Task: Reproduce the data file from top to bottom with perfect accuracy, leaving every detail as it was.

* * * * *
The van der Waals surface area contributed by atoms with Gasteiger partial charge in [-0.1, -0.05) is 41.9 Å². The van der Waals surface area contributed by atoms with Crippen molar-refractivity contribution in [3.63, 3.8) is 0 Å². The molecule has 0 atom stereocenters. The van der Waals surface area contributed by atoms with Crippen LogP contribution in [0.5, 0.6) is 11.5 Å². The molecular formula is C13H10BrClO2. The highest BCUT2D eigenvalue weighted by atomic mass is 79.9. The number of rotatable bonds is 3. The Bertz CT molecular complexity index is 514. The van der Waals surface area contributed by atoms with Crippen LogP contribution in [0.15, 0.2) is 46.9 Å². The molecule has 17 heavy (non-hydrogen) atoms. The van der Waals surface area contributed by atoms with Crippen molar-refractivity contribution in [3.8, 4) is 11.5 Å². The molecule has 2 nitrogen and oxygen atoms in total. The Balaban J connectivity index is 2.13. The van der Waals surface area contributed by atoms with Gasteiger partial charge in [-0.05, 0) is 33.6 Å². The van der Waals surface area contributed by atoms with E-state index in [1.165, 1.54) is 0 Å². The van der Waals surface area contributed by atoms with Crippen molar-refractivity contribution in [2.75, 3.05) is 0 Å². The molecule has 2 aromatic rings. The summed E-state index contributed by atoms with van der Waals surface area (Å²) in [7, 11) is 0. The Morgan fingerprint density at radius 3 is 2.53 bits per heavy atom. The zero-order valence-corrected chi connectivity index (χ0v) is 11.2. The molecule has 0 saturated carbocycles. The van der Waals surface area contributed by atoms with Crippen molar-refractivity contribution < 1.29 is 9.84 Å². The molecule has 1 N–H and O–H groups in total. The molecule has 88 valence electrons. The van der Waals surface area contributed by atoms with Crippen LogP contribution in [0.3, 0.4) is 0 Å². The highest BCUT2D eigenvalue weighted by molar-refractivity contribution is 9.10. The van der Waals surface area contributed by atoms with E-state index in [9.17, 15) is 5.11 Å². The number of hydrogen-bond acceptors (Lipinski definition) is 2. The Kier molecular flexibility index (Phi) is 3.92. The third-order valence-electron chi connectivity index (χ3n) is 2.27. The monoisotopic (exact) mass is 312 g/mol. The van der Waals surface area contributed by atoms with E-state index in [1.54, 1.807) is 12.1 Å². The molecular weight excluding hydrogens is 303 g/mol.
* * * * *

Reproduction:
The van der Waals surface area contributed by atoms with Gasteiger partial charge in [-0.1, -0.05) is 41.9 Å². The van der Waals surface area contributed by atoms with Crippen molar-refractivity contribution in [3.63, 3.8) is 0 Å². The molecule has 0 atom stereocenters. The van der Waals surface area contributed by atoms with Crippen LogP contribution in [0.5, 0.6) is 11.5 Å². The molecular formula is C13H10BrClO2. The highest BCUT2D eigenvalue weighted by atomic mass is 79.9. The number of rotatable bonds is 3. The Bertz CT molecular complexity index is 514. The van der Waals surface area contributed by atoms with Crippen LogP contribution in [0.15, 0.2) is 46.9 Å². The molecule has 17 heavy (non-hydrogen) atoms. The van der Waals surface area contributed by atoms with Crippen molar-refractivity contribution in [3.8, 4) is 11.5 Å². The molecule has 2 nitrogen and oxygen atoms in total. The Balaban J connectivity index is 2.13. The van der Waals surface area contributed by atoms with Gasteiger partial charge in [-0.05, 0) is 33.6 Å². The van der Waals surface area contributed by atoms with E-state index in [1.165, 1.54) is 0 Å². The van der Waals surface area contributed by atoms with Crippen molar-refractivity contribution in [2.75, 3.05) is 0 Å². The molecule has 2 aromatic rings. The summed E-state index contributed by atoms with van der Waals surface area (Å²) in [7, 11) is 0. The Morgan fingerprint density at radius 3 is 2.53 bits per heavy atom. The zero-order valence-corrected chi connectivity index (χ0v) is 11.2. The molecule has 0 saturated carbocycles. The van der Waals surface area contributed by atoms with Crippen molar-refractivity contribution < 1.29 is 9.84 Å². The molecule has 1 N–H and O–H groups in total. The molecule has 88 valence electrons. The van der Waals surface area contributed by atoms with Crippen LogP contribution in [0.3, 0.4) is 0 Å². The highest BCUT2D eigenvalue weighted by molar-refractivity contribution is 9.10. The van der Waals surface area contributed by atoms with E-state index in [9.17, 15) is 5.11 Å². The number of hydrogen-bond acceptors (Lipinski definition) is 2. The Kier molecular flexibility index (Phi) is 3.92. The third-order valence-electron chi connectivity index (χ3n) is 2.27. The monoisotopic (exact) mass is 312 g/mol. The van der Waals surface area contributed by atoms with E-state index in [1.54, 1.807) is 12.1 Å². The molecular weight excluding hydrogens is 303 g/mol.